Jose Antonio Vargas, a journalist who shared a Pulitzer Prize in 2008 for his coverage of the tragic shootings at Virginia Tech,¬†announced today that he is an undocumented immigrant. ¬†In a piece for the New York Times, he recounts going to get a learner’s permit at the age of 16, only to be told that his green card was fake. ¬†He had been sent to the United States from his birthplace, the Philippines, at the age of 12 to live with his grandparents. ¬†They were naturalized citizens, but his grandfather had to purchase fake documentation for Vargas. ¬†For all his life, Vargas explains, he has had to rely on a “a sort of 21st-century underground railroad of supporters, people who took an interest in my future and took risks for me.”
Throughout his adult life, Vargas admits to having committed a number of fraud-related crimes in order to obtain the documentation he needed to keep working in the United States, writing false information on employment forms and using an invalid Social Security card. ¬†All of this, he writes, was in service of “living the American dream.” ¬†But now, he says he’s sick of pretending.
“I‚Äôm done running,” he writes. “I‚Äôm exhausted. I don‚Äôt want that life anymore.”
I highly encourage you to read the entire piece, which tells the complicated saga of Vargas’ successful career as a journalist, and the web of false forms and information that accompanied every move he made. ¬†Vargas is also adding his voice to the chorus of people clamoring for the DREAM Act, a piece of legislation that would allow undocumented immigrants brought to the U.S. as children to stay in the country as long as they enroll in college or join the military. ¬†The bill was reintroduced to the Senate in May.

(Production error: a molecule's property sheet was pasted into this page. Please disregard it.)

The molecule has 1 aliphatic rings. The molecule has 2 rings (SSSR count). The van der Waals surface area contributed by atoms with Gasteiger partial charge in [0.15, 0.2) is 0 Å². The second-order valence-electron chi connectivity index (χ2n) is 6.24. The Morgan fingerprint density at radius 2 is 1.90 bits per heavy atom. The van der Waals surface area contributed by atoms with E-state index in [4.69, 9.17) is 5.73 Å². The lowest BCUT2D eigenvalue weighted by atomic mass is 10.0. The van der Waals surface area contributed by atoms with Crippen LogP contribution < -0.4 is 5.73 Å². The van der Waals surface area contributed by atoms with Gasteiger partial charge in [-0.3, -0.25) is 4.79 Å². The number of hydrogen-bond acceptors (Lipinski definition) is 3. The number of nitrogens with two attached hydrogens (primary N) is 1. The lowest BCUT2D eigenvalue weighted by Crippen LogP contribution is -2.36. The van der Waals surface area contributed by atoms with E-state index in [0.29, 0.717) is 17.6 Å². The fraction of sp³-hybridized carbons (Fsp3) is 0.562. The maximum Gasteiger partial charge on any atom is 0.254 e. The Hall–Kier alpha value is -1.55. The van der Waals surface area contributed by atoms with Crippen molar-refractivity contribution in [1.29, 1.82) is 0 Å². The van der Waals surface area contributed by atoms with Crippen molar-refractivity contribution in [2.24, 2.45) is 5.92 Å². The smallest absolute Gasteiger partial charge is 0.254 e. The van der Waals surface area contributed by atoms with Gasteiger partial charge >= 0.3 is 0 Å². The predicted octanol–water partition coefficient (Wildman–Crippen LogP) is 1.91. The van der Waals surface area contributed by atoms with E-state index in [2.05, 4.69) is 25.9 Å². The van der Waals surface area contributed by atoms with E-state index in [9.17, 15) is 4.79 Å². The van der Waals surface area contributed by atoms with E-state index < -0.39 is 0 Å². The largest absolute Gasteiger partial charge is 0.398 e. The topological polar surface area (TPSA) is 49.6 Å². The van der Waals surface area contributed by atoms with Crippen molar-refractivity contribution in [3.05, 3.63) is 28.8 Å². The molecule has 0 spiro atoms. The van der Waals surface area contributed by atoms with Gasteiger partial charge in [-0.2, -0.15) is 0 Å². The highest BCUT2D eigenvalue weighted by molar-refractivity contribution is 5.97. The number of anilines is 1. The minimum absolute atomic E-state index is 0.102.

“We don’t just mow your lawns and babysit your kids and serve you tacos,” said Vargas. “We do that. We do a really good job doing that, but we do other things, and we are a part of this society. And I think that everyone deserves dignity.”
The question, of course, is whether Vargas will be deported – and more complicated still, whether he should be. ¬†Some are raising questions about whether Vargas’ repeated deceptions count as a violation of journalistic ethics. ¬†And as Nick Baumann points out on the Mother Jones blog, although it’s one thing to sympathize with Vargas, many foreign journalists have also “paid thousands or tens of thousands of dollars and waded through miles of red tape and seemingly senseless regulations” to stay and work in the United States – and they may not be so sympathetic.
Still, it seems clear that like the many other undocumented immigrants brought to the U.S. as children, Vargas has made a place for himself in the United States, and has every right to consider himself an American. ¬†Vargas, though, is something of a different case, since while he is foreign-born, he lived as an American for much of his youth. ¬†And while he did deceive his employers and colleagues, it seems unlikely that Vargas’ immigration status affected his ability to be a good reporter.
The tide may be changing for people like Vargas, though, even if it’s just a little. ¬†A new memo from¬†John Morton, Director of Immigration and Customs Enforcement, encourages immigration agents to consider how long an undocumented immigrant has been in the U.S., whether they were brought as a child, and if they are enrolled in school or the military. ¬†While this could just be a PR move, it also could mean that the government is inching toward fairer treatment toward undocumented immigrants who, like Vargas, have made themselves an integral part of the fabric of American life.
Photo from pamhule’s Flickr photostream.
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